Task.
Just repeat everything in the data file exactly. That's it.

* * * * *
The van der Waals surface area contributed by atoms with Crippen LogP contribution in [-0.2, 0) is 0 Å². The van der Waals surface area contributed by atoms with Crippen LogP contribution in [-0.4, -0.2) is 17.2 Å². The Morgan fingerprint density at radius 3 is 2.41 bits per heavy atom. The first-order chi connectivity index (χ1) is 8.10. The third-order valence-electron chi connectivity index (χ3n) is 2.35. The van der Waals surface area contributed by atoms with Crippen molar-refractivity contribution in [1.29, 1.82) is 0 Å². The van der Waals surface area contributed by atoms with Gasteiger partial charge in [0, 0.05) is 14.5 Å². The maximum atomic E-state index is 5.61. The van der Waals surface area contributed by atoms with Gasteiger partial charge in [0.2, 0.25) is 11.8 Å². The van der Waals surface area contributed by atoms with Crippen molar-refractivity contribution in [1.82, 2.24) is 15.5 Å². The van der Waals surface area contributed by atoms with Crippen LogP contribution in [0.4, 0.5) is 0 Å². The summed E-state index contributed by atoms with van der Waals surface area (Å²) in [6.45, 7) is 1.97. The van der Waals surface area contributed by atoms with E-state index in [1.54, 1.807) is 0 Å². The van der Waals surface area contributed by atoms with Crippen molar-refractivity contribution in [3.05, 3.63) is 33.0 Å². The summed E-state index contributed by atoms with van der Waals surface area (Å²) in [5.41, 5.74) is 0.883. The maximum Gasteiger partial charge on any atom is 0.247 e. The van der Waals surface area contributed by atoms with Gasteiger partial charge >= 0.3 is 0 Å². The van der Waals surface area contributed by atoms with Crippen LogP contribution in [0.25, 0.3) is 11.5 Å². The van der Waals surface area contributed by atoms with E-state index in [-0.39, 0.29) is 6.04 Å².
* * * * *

The van der Waals surface area contributed by atoms with Crippen LogP contribution in [-0.2, 0) is 0 Å². The van der Waals surface area contributed by atoms with Crippen LogP contribution in [-0.4, -0.2) is 17.2 Å². The Morgan fingerprint density at radius 3 is 2.41 bits per heavy atom. The first-order chi connectivity index (χ1) is 8.10. The third-order valence-electron chi connectivity index (χ3n) is 2.35. The van der Waals surface area contributed by atoms with Crippen molar-refractivity contribution in [1.29, 1.82) is 0 Å². The van der Waals surface area contributed by atoms with Gasteiger partial charge in [0, 0.05) is 14.5 Å². The maximum atomic E-state index is 5.61. The van der Waals surface area contributed by atoms with Gasteiger partial charge in [0.2, 0.25) is 11.8 Å². The van der Waals surface area contributed by atoms with Crippen molar-refractivity contribution in [1.82, 2.24) is 15.5 Å². The van der Waals surface area contributed by atoms with Crippen LogP contribution in [0.4, 0.5) is 0 Å². The summed E-state index contributed by atoms with van der Waals surface area (Å²) in [6.45, 7) is 1.97. The van der Waals surface area contributed by atoms with E-state index in [1.54, 1.807) is 0 Å². The van der Waals surface area contributed by atoms with Crippen molar-refractivity contribution in [3.05, 3.63) is 33.0 Å². The summed E-state index contributed by atoms with van der Waals surface area (Å²) in [5.41, 5.74) is 0.883. The maximum Gasteiger partial charge on any atom is 0.247 e. The van der Waals surface area contributed by atoms with Gasteiger partial charge >= 0.3 is 0 Å². The van der Waals surface area contributed by atoms with Crippen LogP contribution in [0.25, 0.3) is 11.5 Å². The van der Waals surface area contributed by atoms with E-state index in [-0.39, 0.29) is 6.04 Å².